The World remembers Archbishop Emeritus Desmond Tutu

Archbishop Desmond Tutu, who helped lead the movement that ended the brutal regime of white minority rule in South Africa, has died at age 90

07.10.2021 Cape Town St George's Cathedral - Bishop Desmond Tutu arrived at this cathedral for his birthday party. He turned 90

He gained prominence through his work as a human rights campaigner. In 1984, he was awarded the Nobel Peace Prize for his tireless and nonviolent fight against apartheid in South Africa, and he later played a key role in the downfall of the segregationist policy.


Tutu was diagnosed with prostate cancer in the late 1990s and was hospitalized several times in recent years to treat infections associated with his treatment.

“Ultimately, at the age of 90, he died peacefully at the Oasis Frail Care Centre in Cape Town this morning,” Dr. Ramphela Mamphele said in a statement on behalf of the family.

The Arch, as he was fondly known, has been remembered and his legacy celebrated by many, as they reflect on his life.

The Archbishop and Mam Leah Tutu became patrons of the Desmond Tutu HIV Centre and Health Foundation in August 2004.

The executive, Board and team at the Desmond Tutu HIV Centre and Health Foundation posted on their website that they are all are deeply saddened by the loss of their patron and supporter, Archbishop Emeritus Desmond Tutu, in Cape Town.

Since 2004, their support has been inspirational to the work of the organisation and their values of compassion, excellence, integrity, respect, progress, and innovation have been fundamental to the ongoing work of the organisations.

Prof. Linda-Gail Bekker, Director of the HIV Centre and the Executive Officer of the Health Foundation, said “the Arch constantly reminded us that we are all God’s children and have value. He reminded us that every act of kindness helped to wipe the tears from God’s face. We will greatly miss his indomitable spirit but every day his memory challenges us to better serve those in need.”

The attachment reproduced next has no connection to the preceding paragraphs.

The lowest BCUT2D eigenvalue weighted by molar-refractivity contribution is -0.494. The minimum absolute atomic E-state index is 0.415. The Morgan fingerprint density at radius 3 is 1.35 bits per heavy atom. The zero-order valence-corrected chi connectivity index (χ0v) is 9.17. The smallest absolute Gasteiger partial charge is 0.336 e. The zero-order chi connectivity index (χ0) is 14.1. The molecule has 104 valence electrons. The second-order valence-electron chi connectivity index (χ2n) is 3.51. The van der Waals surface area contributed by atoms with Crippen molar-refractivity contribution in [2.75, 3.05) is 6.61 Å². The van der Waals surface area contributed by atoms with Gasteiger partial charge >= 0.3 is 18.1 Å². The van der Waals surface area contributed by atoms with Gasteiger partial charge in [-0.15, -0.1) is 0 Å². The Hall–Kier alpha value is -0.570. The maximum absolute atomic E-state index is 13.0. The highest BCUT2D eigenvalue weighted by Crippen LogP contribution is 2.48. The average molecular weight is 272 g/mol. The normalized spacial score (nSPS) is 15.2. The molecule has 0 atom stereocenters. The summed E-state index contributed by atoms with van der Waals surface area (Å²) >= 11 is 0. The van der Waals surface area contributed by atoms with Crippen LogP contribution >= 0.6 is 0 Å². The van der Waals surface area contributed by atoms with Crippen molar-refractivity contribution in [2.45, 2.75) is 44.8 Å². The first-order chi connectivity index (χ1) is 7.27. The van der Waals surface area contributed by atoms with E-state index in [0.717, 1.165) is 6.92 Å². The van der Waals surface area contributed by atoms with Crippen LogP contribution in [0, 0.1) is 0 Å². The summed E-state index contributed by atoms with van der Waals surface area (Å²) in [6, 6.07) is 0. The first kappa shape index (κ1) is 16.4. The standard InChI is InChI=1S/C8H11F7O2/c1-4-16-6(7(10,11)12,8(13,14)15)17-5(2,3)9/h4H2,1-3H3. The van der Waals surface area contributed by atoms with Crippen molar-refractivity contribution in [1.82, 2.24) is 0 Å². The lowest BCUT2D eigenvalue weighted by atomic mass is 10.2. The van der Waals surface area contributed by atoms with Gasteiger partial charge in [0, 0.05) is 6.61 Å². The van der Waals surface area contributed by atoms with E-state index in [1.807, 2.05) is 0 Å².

The archbishop’s unyielding stance on the importance of human rights; including the right to healthcare for all people regardless of ideology, sexual preference, race, ethnicity, social status, or condition; has been a guiding principle.

He remained true to his unshakeable belief in the rainbow nation and encouraged all South Africans to serve and support the marginalized, including those living with HIV and Tuberculosis.

In the early part of the rollout of HIV treatment, he was a strong protagonist for equitable access to care, vigorously denounced the AIDS denialism rife at the time and called the stigmatization and exclusion of people living with HIV a “new apartheid.”

Ms. Zohra Ebrahim, the Desmond Tutu Health Foundation Board Chair, adds: “His moral leadership was rooted in his deep humanity, and we were privileged to have this tireless campaigner against social injustice be vocal in support of people living with HIV. He advocated that health and wellbeing not be used as a source of social exclusion and are proud to have his legacy live on in the work, we do in the DTHF. We acknowledge and send love to Thandi, the Arch’s daughter who is a board member.”